by Rod D. Martin
September 4, 2017
Should the President bargain on DACA?
Short answer from this red-meat conservative: probably.
Let’s start with the obvious: DACA is horribly illegal and unconstitutional, an example of Barack Obama’s rule by “pen and phone”, which is to say by fiat. It was a dictatorial act designed to increase the voting base of the Democrat Party, nothing more, nothing less.
On the other hand, I find myself much more interested in that aspect of DACA than in the policy itself. It mattered a lot more when it was one of many such actions intended to undermine our system of government, even more still when we were faced with the prospect of eight additional years of Hillary Clinton ratifying Obama’s rule-by-decree both with her own decrees and her own Supreme Court majority.
DACA in isolation is bad policy, but is not a hill on which to die. To the degree that it benefits the more-or-less innocent (and more-or-less is about the best we can say for many of them, because many of them aren’t innocent at all) who were brought here by criminal parents, a legislatively legitimate version of DACA might constitute compassion and might make some sense. We shouldn’t push that point too far, as some do: would it have been right for Bernie Madoff’s kids to profit by his crimes just because they were themselves innocent? Certainly not. But still, it’s not as though there aren’t two sides to this sad story.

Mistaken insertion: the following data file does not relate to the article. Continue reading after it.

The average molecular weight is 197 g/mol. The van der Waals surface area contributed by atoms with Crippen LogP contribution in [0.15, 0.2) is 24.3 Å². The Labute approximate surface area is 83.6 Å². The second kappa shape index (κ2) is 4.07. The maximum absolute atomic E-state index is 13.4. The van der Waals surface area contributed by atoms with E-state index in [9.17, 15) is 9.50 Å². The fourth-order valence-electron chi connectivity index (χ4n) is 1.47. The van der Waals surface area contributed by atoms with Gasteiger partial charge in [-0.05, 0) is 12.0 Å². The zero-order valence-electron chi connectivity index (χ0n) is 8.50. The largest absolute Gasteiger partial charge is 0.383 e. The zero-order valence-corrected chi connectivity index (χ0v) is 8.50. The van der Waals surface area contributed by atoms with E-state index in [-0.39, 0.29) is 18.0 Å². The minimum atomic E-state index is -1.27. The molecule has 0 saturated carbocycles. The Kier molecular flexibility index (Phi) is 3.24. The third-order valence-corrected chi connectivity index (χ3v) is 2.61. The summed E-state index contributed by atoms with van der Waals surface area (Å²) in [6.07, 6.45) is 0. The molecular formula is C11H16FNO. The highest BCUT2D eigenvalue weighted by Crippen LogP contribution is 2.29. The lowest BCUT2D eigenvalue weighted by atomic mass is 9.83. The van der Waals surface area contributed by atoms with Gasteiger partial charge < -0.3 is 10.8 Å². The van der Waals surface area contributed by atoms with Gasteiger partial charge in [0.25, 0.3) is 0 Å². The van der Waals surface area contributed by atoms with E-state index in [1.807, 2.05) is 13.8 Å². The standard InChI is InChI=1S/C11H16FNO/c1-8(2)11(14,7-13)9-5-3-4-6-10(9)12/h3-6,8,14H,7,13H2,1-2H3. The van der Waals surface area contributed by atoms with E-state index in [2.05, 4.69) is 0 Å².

So the question is: what could the President get if he bargained DACA repeal away?
He’s already creating this opportunity, in case you’ve missed it. If it’s true that his plan is to end DACA, but with a six-month delay, that either (1) gives affected parties time to make their needed arrangements, or (2) gives Congress time to do something to keep them from needing to do so.
But Donald Trump doesn’t give anything away for free.
Normal Republicans do nothing else but. I just watched a former Mitt Romney aide make the case on Fox that Trump should cave on DACA, Congress should pass their own version of DACA, and no one should attach border wall funding to the bill because “that would be too controversial.”
These people are too pathetic to live.
No, Donald Trump should throw this ball out there and see what Congress offers. The Democrats say they care about DACA. Paul Ryan says he cares about DACA. Let’s see how much they care. Literally. Do they care to the point of fully funding the wall? Do they care to the point of passing the President’s outstanding merit-based immigration reform plan, which would vastly improve both the quality (up) and quantity (down) of legal immigrants? Do they care to some additional point Trump might squeeze out of them? Tax reform maybe? Repeal and replace?
There’s a deal to be made here. By adding the six-month delay, Trump is giving Congress a chance to act, but he holds all the cards: whatever Congress does, it won’t do it with a veto-proof majority. So they can either deal, or they can see DACA disappear.
Either way Trump wins. As usual. And as usual, America wins with him.